Saturday, May 30, 2009

153. Malaysian-Style Chicken Curry (p. 359)

Like a lot of people, when I go to Thai restaurants, I often go with the old standby, and order Pad Thai. Recently, I've ventured further afield in the menu choices, and I've become a fan of various curry dishes, especially green curry.

This recipe, from Malaysia, Thailand's neighbor to the south, reminded me of some of the better curries I've had at Thai restaurants.

First, I roughly chopped a whole lot of shallots, some garlic and ginger root. I pureed all of these ingredients in the food processor with a little bit of water to make a paste. A very pungent paste! When I took the lid off the food processor, the "fumes" from the shallots and garlic filled the kitchen and made my eyes water a little bit.

Next, I browned some boneless, skinless chicken breasts in my large Dutch oven. I transferred the browned (but not yet completely cooked) chicken to a plate. I turned the heat down and added the shallot/garlic/ginger paste, cooking for a bit and adding some curry powder. I returned the chicken to the pot and added a can of coconut milk and chicken broth. I also added a whole jalapeño chili, which I had made four slits in. Presumably, as the curry simmers, the jalapeño's heat gets infused into the sauce. I also added a cinnamon stick and one whole clove. The Book calls for one star anise, but my wife couldn't find any at the grocery store. She brought home some anise seed instead. At first, I said, it's not the same, but then I checked The Cook's Thesaurus, and learned that a 1/2 teaspoon of anise seed and a pinch of allspice will approximate a single star anise. I simmered it all together for a while until the chicken was cooked through. Then I took out the chicken and simmered the sauce for a bit longer to thicken. When I was done, I served the chicken and sauce over rice and sprinkled it with some fresh clinatro.

This is one of the best meals I've made from The Book so far. The chicken was so tender and flavorful. The sauce was fragrant and delicious. The coconut milk gave it just a touch of sweetness and a rich, velvety texture. The jalapeño and the other spices gave the dish a multi-layered flavor with just the right amount of heat (OK, I wouldn't have minded just a bit more heat). Even the cilantro on top wasn't just for looks. It perfectly finished off the dish with a bright clean note.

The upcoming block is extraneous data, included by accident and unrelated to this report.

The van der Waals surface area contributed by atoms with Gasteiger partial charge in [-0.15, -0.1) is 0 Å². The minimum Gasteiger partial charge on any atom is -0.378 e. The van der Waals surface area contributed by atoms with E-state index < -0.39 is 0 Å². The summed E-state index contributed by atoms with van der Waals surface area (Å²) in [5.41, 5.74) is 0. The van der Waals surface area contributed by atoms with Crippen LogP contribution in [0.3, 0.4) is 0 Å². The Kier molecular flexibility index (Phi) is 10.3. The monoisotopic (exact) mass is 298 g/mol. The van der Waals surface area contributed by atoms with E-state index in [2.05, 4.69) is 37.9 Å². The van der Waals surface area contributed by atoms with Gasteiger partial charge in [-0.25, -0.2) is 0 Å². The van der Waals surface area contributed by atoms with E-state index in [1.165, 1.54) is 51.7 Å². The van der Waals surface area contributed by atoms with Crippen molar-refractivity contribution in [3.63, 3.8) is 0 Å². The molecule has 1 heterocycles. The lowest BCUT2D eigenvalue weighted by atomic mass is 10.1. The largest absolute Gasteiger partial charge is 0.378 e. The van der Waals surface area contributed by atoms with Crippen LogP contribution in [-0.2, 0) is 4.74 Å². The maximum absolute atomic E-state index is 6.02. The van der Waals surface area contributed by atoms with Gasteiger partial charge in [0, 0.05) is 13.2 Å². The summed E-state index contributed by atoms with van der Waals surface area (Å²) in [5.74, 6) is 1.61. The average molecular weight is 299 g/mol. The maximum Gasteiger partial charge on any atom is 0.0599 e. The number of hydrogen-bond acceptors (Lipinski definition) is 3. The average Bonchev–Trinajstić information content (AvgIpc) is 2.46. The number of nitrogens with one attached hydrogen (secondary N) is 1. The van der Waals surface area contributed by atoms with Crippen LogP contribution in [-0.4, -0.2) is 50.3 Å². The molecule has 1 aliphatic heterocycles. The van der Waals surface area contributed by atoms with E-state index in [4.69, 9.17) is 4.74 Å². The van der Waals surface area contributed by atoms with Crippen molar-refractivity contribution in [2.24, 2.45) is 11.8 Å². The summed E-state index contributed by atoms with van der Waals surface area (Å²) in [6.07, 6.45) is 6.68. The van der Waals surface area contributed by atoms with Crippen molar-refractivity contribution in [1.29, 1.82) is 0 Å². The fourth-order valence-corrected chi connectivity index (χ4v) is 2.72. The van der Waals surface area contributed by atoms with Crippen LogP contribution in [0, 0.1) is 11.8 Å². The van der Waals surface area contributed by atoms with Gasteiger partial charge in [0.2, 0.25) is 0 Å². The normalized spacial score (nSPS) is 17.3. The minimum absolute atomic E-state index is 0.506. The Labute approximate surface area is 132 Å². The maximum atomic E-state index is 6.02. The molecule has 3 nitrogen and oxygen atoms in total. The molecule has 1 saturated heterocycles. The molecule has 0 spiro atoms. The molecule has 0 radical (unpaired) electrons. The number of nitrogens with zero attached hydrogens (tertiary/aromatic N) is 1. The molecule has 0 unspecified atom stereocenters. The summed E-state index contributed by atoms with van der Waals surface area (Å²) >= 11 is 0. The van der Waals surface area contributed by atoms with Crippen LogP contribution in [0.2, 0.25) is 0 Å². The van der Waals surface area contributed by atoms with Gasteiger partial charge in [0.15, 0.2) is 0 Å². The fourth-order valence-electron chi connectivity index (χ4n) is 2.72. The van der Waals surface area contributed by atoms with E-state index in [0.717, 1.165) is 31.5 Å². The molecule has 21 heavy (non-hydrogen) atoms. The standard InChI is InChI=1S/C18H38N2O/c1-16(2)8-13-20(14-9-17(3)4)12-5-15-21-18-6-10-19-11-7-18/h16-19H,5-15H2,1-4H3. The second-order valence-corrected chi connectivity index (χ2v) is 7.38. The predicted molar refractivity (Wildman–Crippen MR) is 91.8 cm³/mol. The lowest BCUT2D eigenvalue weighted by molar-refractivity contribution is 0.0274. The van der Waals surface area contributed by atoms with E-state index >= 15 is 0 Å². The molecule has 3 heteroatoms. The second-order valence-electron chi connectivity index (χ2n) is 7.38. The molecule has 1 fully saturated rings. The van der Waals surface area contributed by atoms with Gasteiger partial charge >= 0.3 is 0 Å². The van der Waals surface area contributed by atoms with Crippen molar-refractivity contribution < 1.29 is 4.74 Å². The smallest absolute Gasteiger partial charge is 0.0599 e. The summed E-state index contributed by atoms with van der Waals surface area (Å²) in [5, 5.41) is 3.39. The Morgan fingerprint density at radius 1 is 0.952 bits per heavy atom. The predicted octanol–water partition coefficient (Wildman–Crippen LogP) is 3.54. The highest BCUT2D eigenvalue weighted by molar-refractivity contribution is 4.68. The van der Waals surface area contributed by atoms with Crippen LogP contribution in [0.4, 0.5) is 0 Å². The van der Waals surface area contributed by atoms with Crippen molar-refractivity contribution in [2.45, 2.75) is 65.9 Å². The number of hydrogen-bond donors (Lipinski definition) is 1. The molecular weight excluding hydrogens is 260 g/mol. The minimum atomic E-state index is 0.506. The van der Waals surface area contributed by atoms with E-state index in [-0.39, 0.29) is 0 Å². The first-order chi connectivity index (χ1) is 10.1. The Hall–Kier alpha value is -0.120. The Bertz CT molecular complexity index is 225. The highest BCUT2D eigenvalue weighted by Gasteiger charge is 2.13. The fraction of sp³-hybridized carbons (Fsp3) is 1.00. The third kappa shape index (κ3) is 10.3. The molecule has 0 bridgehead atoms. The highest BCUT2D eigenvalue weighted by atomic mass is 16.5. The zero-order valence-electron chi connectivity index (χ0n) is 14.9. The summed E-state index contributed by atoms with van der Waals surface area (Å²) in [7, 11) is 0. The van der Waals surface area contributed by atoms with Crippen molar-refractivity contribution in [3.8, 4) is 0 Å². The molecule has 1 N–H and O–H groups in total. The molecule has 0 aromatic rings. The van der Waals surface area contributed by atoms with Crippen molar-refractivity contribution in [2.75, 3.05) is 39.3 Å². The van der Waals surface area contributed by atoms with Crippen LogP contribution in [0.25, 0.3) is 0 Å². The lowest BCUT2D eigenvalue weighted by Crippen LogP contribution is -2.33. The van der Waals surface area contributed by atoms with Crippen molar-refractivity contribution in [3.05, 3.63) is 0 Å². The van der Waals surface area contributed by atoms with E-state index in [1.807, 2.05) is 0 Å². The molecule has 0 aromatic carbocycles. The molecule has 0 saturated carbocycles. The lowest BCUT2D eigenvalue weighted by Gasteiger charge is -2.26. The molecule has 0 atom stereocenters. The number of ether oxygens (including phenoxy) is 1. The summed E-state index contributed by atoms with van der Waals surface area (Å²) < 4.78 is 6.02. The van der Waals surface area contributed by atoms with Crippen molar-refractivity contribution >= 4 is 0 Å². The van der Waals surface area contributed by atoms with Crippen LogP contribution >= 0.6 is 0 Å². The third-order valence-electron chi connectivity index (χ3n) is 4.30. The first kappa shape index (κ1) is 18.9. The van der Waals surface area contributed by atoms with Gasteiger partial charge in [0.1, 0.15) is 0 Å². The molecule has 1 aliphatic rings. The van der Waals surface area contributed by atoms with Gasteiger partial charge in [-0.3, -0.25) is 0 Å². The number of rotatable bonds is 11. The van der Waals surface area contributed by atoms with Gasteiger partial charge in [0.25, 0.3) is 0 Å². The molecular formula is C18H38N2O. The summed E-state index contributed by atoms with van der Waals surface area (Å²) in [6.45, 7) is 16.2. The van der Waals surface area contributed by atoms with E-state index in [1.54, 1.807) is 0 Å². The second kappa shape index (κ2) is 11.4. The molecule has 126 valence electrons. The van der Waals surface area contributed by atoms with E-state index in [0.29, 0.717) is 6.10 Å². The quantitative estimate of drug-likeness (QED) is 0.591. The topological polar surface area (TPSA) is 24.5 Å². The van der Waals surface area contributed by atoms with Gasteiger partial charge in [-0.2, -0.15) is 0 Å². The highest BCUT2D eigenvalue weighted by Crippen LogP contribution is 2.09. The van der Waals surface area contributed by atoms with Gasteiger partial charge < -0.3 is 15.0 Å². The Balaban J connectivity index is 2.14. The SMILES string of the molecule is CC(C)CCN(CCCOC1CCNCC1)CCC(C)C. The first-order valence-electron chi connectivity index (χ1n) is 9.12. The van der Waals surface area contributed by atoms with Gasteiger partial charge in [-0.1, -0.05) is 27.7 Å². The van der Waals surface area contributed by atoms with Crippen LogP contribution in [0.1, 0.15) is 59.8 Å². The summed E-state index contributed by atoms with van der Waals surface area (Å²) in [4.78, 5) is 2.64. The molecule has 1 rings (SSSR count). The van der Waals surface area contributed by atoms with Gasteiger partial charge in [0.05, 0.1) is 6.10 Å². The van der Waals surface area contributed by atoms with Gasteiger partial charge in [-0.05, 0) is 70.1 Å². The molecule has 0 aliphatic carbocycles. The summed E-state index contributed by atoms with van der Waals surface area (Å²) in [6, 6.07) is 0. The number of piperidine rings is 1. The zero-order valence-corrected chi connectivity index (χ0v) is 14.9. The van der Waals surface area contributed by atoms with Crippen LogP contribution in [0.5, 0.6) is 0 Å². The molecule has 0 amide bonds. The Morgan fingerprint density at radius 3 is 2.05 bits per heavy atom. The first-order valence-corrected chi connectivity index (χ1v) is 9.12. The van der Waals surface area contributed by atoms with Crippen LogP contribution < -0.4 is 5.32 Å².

This dish remineded me of an excellent green curry that I get at a local Thai restaurant called Sweet Basil in Andover, Massachusetts. I will certainly make this dish again. It's a real keeper.

Date Cooked: May 17, 2009
Degree of Difficulty: Medium
Rating: A

Thursday, May 28, 2009

152. Prosecco and Summer Fruit Terrine (p. 811)

When I first flipped through The Book, I spotted this recipe and decided that it would be a perfect Mother's Day dessert, so I filed it away in my memory bank. Well, this Mother's Day, we had a party for my son's dedication ceremony, and this fruit terrine fit in just right with the lunch buffet, and it was a nice alternative to the cake that we got from the bakery down the street.

First, I arranged four cups of mixed fruit in a 1 1/2 quart glass loaf pan. The Book suggests berries, peaches and grapes. I planned on using blueberries, peaches and white seedless grapes. It used to be that you could only get fresh "summer fruit" in, well ... summer. But, these days, you can get pretty much anything at pretty much any time. For the past few weeks, I've seen fresh peaches at my usual grocery store. But, of course, when I did my shopping for this recipe ... you guessed it, no peaches. (And, wouldn't you know it, the next week, they had hundreds of fresh peaches! Go figure.) So, with no fresh peaches, I had to improvise. I scanned the produce section to try to find a combination of fresh fruit that would go well together with each other and the prosecco. I wasn't really happy with any of the options, so I decided to go with canned peaches. I also decided to use some canned pears, too.